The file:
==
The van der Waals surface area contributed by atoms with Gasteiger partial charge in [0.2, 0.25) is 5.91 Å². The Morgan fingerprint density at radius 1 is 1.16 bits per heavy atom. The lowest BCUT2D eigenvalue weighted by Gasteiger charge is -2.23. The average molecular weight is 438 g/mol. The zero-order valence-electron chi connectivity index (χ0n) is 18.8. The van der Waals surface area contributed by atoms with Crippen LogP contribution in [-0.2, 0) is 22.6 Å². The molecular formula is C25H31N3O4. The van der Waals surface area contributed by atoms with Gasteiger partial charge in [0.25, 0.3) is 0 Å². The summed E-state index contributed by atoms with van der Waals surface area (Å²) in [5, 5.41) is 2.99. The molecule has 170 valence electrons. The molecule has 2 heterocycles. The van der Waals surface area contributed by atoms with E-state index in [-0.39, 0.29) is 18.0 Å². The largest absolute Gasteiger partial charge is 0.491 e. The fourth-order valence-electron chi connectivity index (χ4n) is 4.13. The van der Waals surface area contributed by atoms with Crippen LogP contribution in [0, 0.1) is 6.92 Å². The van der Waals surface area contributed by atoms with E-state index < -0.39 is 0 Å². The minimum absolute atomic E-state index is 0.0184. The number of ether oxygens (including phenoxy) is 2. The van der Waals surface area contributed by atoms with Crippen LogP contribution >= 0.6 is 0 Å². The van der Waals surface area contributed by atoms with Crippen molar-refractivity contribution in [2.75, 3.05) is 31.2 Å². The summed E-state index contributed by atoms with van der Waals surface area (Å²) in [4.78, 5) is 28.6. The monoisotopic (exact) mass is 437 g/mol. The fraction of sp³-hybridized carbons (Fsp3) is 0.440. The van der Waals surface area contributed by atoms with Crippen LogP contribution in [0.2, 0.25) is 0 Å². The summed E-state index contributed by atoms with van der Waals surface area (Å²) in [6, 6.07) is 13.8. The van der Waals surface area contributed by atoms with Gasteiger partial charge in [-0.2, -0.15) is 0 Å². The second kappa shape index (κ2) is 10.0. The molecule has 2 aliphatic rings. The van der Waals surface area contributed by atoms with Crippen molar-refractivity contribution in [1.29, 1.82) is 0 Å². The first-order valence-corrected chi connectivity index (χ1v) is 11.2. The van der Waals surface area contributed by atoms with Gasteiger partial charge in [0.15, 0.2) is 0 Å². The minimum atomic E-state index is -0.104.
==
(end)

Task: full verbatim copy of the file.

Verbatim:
The van der Waals surface area contributed by atoms with Gasteiger partial charge in [0.2, 0.25) is 5.91 Å². The Morgan fingerprint density at radius 1 is 1.16 bits per heavy atom. The lowest BCUT2D eigenvalue weighted by Gasteiger charge is -2.23. The average molecular weight is 438 g/mol. The zero-order valence-electron chi connectivity index (χ0n) is 18.8. The van der Waals surface area contributed by atoms with Crippen LogP contribution in [-0.2, 0) is 22.6 Å². The molecular formula is C25H31N3O4. The van der Waals surface area contributed by atoms with Gasteiger partial charge in [0.25, 0.3) is 0 Å². The summed E-state index contributed by atoms with van der Waals surface area (Å²) in [5, 5.41) is 2.99. The molecule has 170 valence electrons. The molecule has 2 heterocycles. The van der Waals surface area contributed by atoms with E-state index in [-0.39, 0.29) is 18.0 Å². The largest absolute Gasteiger partial charge is 0.491 e. The fourth-order valence-electron chi connectivity index (χ4n) is 4.13. The van der Waals surface area contributed by atoms with Crippen LogP contribution in [0, 0.1) is 6.92 Å². The van der Waals surface area contributed by atoms with E-state index < -0.39 is 0 Å². The minimum absolute atomic E-state index is 0.0184. The number of ether oxygens (including phenoxy) is 2. The van der Waals surface area contributed by atoms with Crippen LogP contribution >= 0.6 is 0 Å². The van der Waals surface area contributed by atoms with Crippen molar-refractivity contribution in [2.75, 3.05) is 31.2 Å². The summed E-state index contributed by atoms with van der Waals surface area (Å²) in [4.78, 5) is 28.6. The monoisotopic (exact) mass is 437 g/mol. The fraction of sp³-hybridized carbons (Fsp3) is 0.440. The van der Waals surface area contributed by atoms with Crippen LogP contribution in [0.2, 0.25) is 0 Å². The summed E-state index contributed by atoms with van der Waals surface area (Å²) in [6, 6.07) is 13.8. The van der Waals surface area contributed by atoms with Gasteiger partial charge in [-0.2, -0.15) is 0 Å². The second kappa shape index (κ2) is 10.0. The molecule has 2 aliphatic rings. The van der Waals surface area contributed by atoms with Crippen molar-refractivity contribution in [1.29, 1.82) is 0 Å². The first-order valence-corrected chi connectivity index (χ1v) is 11.2. The van der Waals surface area contributed by atoms with Gasteiger partial charge in [0.15, 0.2) is 0 Å². The minimum atomic E-state index is -0.104.